Grant Williams, Director of the School of Education, said Gray returning to the program so soon after Avery’s arrival was a demonstration of her commitment to becoming a teacher.

“It really was remarkable to see Emilie back in classes in January after having had the baby just weeks earlier” he said. “It’s a real testament to her sense of focus, determination, and commitment to becoming an excellent teacher.”

Gray, who hopes to teach at the High School or Middle School level, is looking forward to making connections with her students and using her own experiences to offer support to those who may be struggling.

“I want to connect with students and let them know that whatever difficulties they’re facing, they can overcome them,” she said. “I want them to know there’s a better path they can find and that they will get there someday.”

For Gray, the “better path” included earning her Bachelor of Arts and Bachelor of Education degrees.

“It feels really good to have earned this degree, especially considering how things could have turned out,” she said. “I decided to pursue Education mostly to continue my own learning. It’s a passion I hope to extend to others.”

The learning isn’t over for Gray yet—she’s applied to the Maliseet Immersion course, a two-year program that focuses on reading, writing, and speaking Maliseet. After that, her hope is to work in the public school system.

For more information about the St. Thomas School of Education, click here.

A Great Purpose: School of Education graduate Holly Miller reflects on her experience in the STU program

PUBLISHED DATE: Thursday, July 6, 2017
This was a speech delivered by Holly Miller, BEd’17, at the School of Education Graduate’s Dinner.

Take a moment and pause.

Teaching is an exhausting, energy-draining, yet extremely rewarding profession, so it’s important to take a moment to celebrate our hard work.

 As we come to the end of our degree, we reflect on one of the biggest endeavors of our lives. We count down the days, hours, and minutes in one of the busiest years we’ve ever experienced. We’ve worked countless hours and late nights for a great purpose—to educate young minds.

I’m certain we can think back to some of the challenges we’ve overcome in the past year. Moments in our practicums and days we thought we would give up, but then there’s a memory of that one student that puts a smile on our face. That one student that smiles, or improves their reading skills, or is excited about what we’re teaching. That one student makes it all worthwhile.

Now that we’ve completed our second practicum and our days in the program are numbered, we have to recall those first day butterflies and our successes along the way. We need to cherish what we’ve learned from our professors, from our students, and from each other.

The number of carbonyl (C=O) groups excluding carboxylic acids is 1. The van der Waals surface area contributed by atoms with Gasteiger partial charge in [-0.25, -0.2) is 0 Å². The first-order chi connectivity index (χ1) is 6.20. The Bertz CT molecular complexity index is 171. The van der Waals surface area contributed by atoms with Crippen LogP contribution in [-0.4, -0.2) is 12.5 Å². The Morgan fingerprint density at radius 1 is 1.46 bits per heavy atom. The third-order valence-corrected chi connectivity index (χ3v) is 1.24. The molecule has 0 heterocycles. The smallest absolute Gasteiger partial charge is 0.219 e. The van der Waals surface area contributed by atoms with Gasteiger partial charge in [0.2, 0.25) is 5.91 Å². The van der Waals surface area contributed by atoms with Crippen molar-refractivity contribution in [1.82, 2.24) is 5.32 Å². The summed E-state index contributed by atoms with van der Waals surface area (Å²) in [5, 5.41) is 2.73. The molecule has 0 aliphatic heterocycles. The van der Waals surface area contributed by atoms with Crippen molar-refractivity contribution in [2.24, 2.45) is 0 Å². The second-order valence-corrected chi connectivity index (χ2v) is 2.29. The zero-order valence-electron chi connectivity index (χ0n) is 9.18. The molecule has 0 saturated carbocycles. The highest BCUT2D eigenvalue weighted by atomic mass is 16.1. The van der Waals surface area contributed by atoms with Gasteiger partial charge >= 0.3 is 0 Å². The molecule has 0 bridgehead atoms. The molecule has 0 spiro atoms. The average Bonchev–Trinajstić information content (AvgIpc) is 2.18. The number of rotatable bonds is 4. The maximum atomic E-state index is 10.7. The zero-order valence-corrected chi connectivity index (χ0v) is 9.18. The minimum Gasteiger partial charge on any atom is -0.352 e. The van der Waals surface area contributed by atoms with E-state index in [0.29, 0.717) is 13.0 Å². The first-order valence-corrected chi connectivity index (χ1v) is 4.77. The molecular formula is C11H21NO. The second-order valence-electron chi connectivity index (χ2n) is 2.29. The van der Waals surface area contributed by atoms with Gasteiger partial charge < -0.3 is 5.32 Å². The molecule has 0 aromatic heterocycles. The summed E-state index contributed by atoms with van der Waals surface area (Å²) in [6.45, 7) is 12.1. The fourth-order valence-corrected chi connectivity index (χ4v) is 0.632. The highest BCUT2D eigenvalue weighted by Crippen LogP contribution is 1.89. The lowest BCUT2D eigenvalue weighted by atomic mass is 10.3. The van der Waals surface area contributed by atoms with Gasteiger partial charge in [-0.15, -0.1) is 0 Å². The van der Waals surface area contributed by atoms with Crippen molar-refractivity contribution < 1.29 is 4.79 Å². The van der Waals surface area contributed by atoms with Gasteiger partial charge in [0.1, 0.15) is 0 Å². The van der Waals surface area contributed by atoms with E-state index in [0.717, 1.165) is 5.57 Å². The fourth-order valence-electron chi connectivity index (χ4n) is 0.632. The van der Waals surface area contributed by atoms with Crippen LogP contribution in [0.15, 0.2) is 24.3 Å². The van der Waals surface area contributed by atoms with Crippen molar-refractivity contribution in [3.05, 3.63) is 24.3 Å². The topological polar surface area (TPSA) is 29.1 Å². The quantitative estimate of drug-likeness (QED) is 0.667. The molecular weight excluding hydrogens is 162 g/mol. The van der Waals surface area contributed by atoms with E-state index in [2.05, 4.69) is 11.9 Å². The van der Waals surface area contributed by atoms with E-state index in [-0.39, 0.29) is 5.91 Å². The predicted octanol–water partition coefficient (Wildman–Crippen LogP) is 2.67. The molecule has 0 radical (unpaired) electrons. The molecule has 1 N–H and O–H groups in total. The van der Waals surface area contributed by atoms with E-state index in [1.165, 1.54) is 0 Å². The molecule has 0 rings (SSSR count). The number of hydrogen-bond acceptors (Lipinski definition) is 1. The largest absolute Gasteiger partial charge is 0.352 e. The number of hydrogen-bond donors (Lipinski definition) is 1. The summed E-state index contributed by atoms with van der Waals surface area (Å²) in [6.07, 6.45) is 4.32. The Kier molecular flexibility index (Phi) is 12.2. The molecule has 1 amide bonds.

We did this together.

We wouldn’t have been able to work on countless reflections, projects, or assignments if we didn’t work as a team. As I look around the room, I see the faces of those who started as strangers, but have grown to be lifelong friends.
We’re down to our final days—for now—sitting in the classroom. As we reflect on our year, it’s important to remember that we may forget the topics taught or the essays wrote, but we’ll always remember the experiences and the memories made.

We’ve all changed and shaped our teaching in many ways, and now we are the minds that are shaping the future generation.

Raise Your Hand If.. A reflective lesson from Noah Clark, School of Education Class of 2017

PUBLISHED DATE: Thursday, July 6, 2017
This article was part of a speech delivered by Noah Clark, BEd’17, at the School of Education Graduate’s Dinner.

Over the past ten months, we’ve learned that we need to engage our students.

For this lesson, I will ask some very simple questions and if those questions apply to you, I would ask that you raise your hand.

1. Raise your hand if you’ve started a sentence with “during my last placement.”

2. Raise your hand if you have more work in a 1.5 credit hour class than you do in a three credit hour class.

3. Raise your hand if you became accustomed to reflecting after every class.

4. Raise your hand if you started a sentence saying “my kids.”

5. Raise your hand if your students wouldn’t get off of technology during class.

6. Raise your hand if during our classes you used technology.

7. Raise your hand if you checked out before third semester even started.

8. Raise your hand if you’ve every expressed frustration with group work.

9. Raise your hand if you dressed super fancy on the first day, but had a steady decline after that.

10. Raise your hand if you second guessed everything you were doing in fear of a 701.

11. Raise your hand if you are thankful for all the hard work, time, and dedication the faculty and staff put in for us.